Whatever w&g remover didn't take off, enamel reducer or lacquer thinner (containg acetone), generally would. Then, a lot of more exotic waxes started showing up for consumers to start slopping all over their vehicles. These products required specific strippers that weren't petroleum based solvents.
Most common petroleum solvents don't perform well as a silicone residue remover. Some lubricants contain various blends of silicone and/or teflon. There are numerous synthetic lubes that don't contain silicone, but I have no clue as to what they contain.. that waterproof sticky, gooey brake caliper lube for example.
My favorite old standby solvent is w&g reducer. Stoddard is as good or better for the same types of grime. Sometimes a carb cleaner is needed (aerosol can, not the bath type), although the toluene and xylene will aggressively attack some plastics, and many paints. I don't generally go looking for MEK, although it's also a very good solvent. It's often added to products for it's drying or cleaning properties. I've heard of brake fluid being used as a solvent. The franchise service safety solvent used in commercial garages used to be a very good solvent too, maybe it still is.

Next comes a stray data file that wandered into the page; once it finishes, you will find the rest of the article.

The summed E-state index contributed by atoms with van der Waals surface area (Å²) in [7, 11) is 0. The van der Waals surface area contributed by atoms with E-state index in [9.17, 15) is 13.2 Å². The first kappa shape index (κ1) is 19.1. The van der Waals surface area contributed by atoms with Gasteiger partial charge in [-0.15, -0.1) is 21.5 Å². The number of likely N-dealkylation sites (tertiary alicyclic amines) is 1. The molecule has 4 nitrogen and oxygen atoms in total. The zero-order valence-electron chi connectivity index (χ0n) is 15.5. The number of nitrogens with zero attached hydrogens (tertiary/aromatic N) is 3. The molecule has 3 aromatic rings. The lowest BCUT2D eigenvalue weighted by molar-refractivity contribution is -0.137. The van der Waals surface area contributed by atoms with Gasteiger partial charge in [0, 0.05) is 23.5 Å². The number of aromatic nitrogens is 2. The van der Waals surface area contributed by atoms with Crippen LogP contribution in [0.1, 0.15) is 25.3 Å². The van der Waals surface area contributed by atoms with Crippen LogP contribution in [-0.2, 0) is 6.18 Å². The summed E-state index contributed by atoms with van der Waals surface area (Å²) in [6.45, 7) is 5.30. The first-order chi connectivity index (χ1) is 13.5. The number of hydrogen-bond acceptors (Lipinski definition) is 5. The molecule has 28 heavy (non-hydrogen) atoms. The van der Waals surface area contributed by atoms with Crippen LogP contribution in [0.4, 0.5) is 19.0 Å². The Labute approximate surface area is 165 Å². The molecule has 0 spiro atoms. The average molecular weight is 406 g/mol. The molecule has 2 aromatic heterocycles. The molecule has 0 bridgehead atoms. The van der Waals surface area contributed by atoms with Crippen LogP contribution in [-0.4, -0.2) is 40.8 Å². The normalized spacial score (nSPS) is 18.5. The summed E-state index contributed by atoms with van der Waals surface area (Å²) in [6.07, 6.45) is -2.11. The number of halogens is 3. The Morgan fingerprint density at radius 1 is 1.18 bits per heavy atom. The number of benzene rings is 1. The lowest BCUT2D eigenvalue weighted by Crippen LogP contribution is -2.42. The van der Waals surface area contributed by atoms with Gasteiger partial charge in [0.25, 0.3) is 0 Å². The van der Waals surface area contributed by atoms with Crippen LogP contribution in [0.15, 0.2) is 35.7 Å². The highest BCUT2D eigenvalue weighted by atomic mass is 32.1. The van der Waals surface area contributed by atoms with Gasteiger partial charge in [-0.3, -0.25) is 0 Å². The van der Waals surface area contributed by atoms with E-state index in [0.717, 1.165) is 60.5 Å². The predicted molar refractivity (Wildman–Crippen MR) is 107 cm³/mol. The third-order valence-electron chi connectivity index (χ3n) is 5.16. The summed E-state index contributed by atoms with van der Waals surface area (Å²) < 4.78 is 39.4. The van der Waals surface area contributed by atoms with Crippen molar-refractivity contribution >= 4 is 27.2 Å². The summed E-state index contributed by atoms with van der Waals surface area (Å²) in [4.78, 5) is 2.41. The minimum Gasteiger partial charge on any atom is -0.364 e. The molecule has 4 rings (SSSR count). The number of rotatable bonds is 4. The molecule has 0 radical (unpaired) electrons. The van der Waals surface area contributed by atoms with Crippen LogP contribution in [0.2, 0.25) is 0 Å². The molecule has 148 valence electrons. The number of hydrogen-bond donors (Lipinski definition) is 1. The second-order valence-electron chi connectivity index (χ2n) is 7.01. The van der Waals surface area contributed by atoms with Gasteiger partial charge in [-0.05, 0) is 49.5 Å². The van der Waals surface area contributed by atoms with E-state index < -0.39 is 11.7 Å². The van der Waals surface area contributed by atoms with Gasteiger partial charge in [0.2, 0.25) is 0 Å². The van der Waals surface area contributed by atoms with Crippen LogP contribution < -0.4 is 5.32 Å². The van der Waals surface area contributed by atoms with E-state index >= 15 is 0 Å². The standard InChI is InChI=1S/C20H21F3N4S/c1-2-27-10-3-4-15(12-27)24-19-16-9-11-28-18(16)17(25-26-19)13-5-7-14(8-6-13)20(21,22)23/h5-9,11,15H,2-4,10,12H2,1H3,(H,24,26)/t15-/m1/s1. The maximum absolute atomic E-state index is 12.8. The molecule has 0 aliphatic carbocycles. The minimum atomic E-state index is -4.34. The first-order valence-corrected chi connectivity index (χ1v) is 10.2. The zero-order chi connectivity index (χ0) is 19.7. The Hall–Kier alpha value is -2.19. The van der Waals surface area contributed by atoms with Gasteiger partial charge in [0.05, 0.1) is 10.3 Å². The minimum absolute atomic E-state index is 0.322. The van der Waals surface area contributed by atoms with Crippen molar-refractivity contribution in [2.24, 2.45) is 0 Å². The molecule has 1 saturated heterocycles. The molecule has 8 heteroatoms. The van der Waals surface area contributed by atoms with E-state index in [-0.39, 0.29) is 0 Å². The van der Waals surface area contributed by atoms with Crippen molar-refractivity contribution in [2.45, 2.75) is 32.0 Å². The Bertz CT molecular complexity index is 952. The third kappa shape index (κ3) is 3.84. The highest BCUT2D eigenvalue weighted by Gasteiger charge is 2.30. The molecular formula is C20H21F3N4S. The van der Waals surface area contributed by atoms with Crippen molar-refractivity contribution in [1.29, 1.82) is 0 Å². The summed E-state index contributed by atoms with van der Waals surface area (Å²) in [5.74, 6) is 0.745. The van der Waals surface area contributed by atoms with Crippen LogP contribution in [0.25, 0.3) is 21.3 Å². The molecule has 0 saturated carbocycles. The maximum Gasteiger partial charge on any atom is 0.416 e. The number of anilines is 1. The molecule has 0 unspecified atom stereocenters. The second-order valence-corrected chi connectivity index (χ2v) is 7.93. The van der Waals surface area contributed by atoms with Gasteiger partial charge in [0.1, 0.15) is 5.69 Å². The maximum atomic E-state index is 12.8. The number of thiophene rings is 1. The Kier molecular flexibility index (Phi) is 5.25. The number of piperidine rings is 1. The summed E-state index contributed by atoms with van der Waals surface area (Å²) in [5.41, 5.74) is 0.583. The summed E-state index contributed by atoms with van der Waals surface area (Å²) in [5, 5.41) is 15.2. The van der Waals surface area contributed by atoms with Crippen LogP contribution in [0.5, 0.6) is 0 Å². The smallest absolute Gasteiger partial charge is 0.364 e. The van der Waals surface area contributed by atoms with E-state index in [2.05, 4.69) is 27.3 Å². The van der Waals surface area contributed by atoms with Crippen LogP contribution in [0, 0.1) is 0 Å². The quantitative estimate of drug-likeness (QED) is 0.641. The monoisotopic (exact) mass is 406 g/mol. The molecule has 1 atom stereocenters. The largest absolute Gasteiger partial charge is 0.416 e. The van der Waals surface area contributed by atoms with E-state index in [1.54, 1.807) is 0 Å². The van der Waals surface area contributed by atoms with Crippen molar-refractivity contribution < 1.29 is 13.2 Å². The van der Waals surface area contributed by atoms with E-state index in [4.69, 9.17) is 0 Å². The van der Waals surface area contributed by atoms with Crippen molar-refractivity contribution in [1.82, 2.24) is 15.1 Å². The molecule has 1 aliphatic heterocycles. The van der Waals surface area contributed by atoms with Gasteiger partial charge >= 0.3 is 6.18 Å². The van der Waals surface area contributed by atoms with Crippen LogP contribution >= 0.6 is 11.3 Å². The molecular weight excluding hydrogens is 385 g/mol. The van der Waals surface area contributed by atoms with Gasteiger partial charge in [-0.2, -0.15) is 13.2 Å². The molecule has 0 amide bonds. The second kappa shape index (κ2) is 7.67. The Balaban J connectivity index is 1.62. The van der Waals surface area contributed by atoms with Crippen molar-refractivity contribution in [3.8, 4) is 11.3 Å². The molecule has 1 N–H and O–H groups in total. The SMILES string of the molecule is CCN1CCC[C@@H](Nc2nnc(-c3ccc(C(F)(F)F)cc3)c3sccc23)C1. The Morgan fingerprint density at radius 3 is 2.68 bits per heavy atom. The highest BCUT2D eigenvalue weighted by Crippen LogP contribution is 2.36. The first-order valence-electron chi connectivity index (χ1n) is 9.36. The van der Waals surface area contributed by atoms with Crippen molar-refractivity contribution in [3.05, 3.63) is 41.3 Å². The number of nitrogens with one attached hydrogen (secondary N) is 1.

There are a lot of specialty solvents for different fields. A solvent for laser printers and photocopier machines, for example.
A friend is frequently telling me about some of his latest miracle product discoveries. One was a purple cleaner. I got a bottle, and wasn't impressed. It smells nearly identical to phosphoric acid used in a diluted solution for etching metal prior to application of primer. The label cautions about using it on aluminum. Phosphoric acid is also added to foods and beverages. So obviously, acidic cleaners/solvents work very well at removing certain substances.